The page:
The American novelist CG FEWSTON has been a Visiting Scholar at the American Academy in Rome (Italy), a Visiting Fellow at Hong Kong’s CityU, & he’s a been member of the Hemingway Society, Americans for the Arts, PEN America, Club Med, & the Royal Society of Literature. He’s also a been Fellow of the Royal Society of Arts, Manufactures and Commerce (RSA) based in London.
He’s the author of several short stories and novels. His works include A Father’s Son (2005), The New America: A Collection (2007), The Mystic’s Smile ~ A Play in 3 Acts (2007), Vanity of Vanities (2011), A Time to Love in Tehran (2015), Little Hometown, America (2020); A Time to Forget in East Berlin (2022), and Conquergood & the Center of the Intelligible Mystery of Being (2023).
Forthcoming: The Endless Endeavor of Excellence.
He has a B.A. in English, an M.Ed. in Higher Education Leadership (honors), an M.A. in Literature (honors), and an M.F.A. in Creative Writing & Fiction. He was born in Texas in 1979.
You can follow the author on Facebook @ cg.fewston – where he has 470,000+ followers
“Readers of The Catcher in the Rye and similar stories will relish the astute, critical inspection of life that makes Little Hometown, America a compelling snapshot of contemporary American life and culture.”
“Fewston employs a literary device called a ‘frame narrative’ which may be less familiar to some, but allows for a picture-in-picture result (to use a photographic term). Snapshots of stories appear as parts of other stories, with the introductory story serving as a backdrop for a series of shorter stories that lead readers into each, dovetailing and connecting in intricate ways.”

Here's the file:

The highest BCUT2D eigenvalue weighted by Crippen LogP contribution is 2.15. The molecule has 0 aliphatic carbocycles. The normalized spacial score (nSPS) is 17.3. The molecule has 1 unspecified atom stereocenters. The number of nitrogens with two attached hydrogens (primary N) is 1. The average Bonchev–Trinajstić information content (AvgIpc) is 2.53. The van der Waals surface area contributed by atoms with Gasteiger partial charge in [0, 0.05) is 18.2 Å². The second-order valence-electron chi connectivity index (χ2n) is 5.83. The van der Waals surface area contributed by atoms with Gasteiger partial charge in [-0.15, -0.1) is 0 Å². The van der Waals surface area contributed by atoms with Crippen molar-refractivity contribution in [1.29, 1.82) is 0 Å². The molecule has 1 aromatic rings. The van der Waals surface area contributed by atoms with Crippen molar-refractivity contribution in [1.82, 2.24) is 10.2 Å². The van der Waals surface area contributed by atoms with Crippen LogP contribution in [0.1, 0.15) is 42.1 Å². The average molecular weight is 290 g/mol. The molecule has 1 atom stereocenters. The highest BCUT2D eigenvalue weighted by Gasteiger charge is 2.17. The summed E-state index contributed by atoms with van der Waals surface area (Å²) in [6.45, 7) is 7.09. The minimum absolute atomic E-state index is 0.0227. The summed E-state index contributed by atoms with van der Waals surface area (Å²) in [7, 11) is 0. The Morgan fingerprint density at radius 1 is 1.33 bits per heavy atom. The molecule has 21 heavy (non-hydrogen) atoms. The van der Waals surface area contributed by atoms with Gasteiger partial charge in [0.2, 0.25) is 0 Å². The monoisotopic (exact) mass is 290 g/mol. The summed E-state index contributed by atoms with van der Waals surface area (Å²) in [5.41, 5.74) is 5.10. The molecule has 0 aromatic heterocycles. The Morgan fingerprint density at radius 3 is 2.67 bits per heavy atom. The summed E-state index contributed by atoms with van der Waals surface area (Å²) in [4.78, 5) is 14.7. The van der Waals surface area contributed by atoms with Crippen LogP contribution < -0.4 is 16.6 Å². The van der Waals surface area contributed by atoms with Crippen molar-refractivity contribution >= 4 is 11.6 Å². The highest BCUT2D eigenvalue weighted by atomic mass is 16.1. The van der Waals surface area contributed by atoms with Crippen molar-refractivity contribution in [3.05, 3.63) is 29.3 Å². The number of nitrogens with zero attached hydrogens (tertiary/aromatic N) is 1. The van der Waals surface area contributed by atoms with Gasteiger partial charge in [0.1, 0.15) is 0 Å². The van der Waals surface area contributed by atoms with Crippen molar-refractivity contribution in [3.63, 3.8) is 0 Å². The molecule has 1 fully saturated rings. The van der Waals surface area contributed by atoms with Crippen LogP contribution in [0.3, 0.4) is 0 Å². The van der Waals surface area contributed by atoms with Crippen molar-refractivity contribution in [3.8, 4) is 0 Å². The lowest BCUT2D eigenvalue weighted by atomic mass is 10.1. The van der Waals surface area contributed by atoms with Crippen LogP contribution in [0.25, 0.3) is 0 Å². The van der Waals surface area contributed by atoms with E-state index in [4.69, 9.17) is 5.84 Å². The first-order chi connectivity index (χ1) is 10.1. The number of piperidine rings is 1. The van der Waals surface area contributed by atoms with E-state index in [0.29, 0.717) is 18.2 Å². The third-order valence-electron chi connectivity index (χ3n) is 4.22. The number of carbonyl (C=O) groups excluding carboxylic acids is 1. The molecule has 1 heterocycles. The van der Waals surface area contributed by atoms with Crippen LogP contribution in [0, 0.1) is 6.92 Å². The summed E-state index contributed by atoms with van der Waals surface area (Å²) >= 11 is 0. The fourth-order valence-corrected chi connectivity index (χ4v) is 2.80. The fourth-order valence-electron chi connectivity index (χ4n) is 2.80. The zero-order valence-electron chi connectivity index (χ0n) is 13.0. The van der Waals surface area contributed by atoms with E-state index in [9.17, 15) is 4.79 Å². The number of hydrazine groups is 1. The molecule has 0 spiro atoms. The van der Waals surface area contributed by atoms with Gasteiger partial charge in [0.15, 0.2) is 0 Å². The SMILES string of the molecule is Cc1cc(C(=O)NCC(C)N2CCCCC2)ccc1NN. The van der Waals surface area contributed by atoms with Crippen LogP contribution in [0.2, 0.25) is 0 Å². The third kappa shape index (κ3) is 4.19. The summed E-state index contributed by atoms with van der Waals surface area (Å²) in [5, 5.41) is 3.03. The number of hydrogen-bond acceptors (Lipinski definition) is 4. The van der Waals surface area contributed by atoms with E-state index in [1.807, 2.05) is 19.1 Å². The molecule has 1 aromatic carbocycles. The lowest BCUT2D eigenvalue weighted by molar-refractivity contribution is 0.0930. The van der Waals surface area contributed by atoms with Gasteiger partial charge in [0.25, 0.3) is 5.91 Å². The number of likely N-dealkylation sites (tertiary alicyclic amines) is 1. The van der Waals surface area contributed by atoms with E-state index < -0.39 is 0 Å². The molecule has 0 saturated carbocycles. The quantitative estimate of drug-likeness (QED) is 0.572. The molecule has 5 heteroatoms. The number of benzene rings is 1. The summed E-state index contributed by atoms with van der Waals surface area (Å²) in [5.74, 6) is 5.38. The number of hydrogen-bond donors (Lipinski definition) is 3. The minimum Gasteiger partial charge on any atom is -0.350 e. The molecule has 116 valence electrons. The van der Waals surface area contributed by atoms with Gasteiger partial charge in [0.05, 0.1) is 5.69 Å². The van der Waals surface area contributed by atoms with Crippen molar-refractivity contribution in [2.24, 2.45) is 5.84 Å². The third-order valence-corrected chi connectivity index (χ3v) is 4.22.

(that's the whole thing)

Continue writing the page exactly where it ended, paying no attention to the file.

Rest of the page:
“The American novelist CG FEWSTON tells a satisfying tale, bolstered by psychology and far-ranging philosophy, calling upon Joseph Campbell, J. D. Salinger, the King James Bible, and Othello.”
“In this way, the author lends intellectual heft to a family story, exploring the ‘purity’ of art, the ‘corrupting’ influences of publishing, the solitary artist, and the messy interconnectedness of human relationships.”
GOLD Winner in the 2020 Human Relations Indie Book Awards for Contemporary Realistic Fiction
FINALIST in the SOUTHWEST REGIONAL FICTION category of the 14th Annual National Indie Excellence 2020 Awards (NIEA)
“Fewston’s lyrical, nostalgia-steeped story is told from the perspective of a 40-year-old man gazing back on events from his 1980s Texas childhood…. the narrator movingly conveys and interprets the greater meanings behind childhood memories.”
“The novel’s focus on formative childhood moments is familiar… the narrator’s lived experiences come across as wholly personal, deeply felt, and visceral.”
American Novelist CG FEWSTON
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Nico Murillo Bio ~ Americans & Texans for Safe Access ~ Medical Cannabis